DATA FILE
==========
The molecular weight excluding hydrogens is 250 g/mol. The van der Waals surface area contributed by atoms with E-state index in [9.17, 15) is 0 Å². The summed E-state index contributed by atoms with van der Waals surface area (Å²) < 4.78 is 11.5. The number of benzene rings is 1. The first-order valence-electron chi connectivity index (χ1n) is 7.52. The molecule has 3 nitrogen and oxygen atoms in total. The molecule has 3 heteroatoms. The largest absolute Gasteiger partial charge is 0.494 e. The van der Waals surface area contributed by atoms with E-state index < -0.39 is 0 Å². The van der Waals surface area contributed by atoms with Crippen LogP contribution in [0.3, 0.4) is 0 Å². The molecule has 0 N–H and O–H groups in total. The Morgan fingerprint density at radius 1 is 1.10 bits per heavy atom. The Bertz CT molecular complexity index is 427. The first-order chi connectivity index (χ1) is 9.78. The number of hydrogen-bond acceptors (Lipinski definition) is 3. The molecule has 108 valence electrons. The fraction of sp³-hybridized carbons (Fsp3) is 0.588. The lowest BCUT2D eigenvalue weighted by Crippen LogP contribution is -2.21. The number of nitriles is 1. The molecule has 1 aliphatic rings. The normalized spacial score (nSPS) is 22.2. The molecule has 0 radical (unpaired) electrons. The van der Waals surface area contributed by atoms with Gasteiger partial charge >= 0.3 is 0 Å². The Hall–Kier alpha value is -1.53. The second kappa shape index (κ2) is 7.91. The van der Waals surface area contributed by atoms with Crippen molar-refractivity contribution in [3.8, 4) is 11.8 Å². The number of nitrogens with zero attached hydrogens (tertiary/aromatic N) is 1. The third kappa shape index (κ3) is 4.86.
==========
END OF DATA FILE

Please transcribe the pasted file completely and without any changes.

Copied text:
The molecular weight excluding hydrogens is 250 g/mol. The van der Waals surface area contributed by atoms with E-state index in [9.17, 15) is 0 Å². The summed E-state index contributed by atoms with van der Waals surface area (Å²) < 4.78 is 11.5. The number of benzene rings is 1. The first-order valence-electron chi connectivity index (χ1n) is 7.52. The molecule has 3 nitrogen and oxygen atoms in total. The molecule has 3 heteroatoms. The largest absolute Gasteiger partial charge is 0.494 e. The van der Waals surface area contributed by atoms with E-state index < -0.39 is 0 Å². The van der Waals surface area contributed by atoms with Crippen LogP contribution in [0.3, 0.4) is 0 Å². The molecule has 0 N–H and O–H groups in total. The Morgan fingerprint density at radius 1 is 1.10 bits per heavy atom. The Bertz CT molecular complexity index is 427. The first-order chi connectivity index (χ1) is 9.78. The number of hydrogen-bond acceptors (Lipinski definition) is 3. The molecule has 108 valence electrons. The fraction of sp³-hybridized carbons (Fsp3) is 0.588. The lowest BCUT2D eigenvalue weighted by Crippen LogP contribution is -2.21. The number of nitriles is 1. The molecule has 1 aliphatic rings. The normalized spacial score (nSPS) is 22.2. The molecule has 0 radical (unpaired) electrons. The van der Waals surface area contributed by atoms with Gasteiger partial charge >= 0.3 is 0 Å². The Hall–Kier alpha value is -1.53. The second kappa shape index (κ2) is 7.91. The van der Waals surface area contributed by atoms with Crippen molar-refractivity contribution in [3.8, 4) is 11.8 Å². The number of nitrogens with zero attached hydrogens (tertiary/aromatic N) is 1. The third kappa shape index (κ3) is 4.86.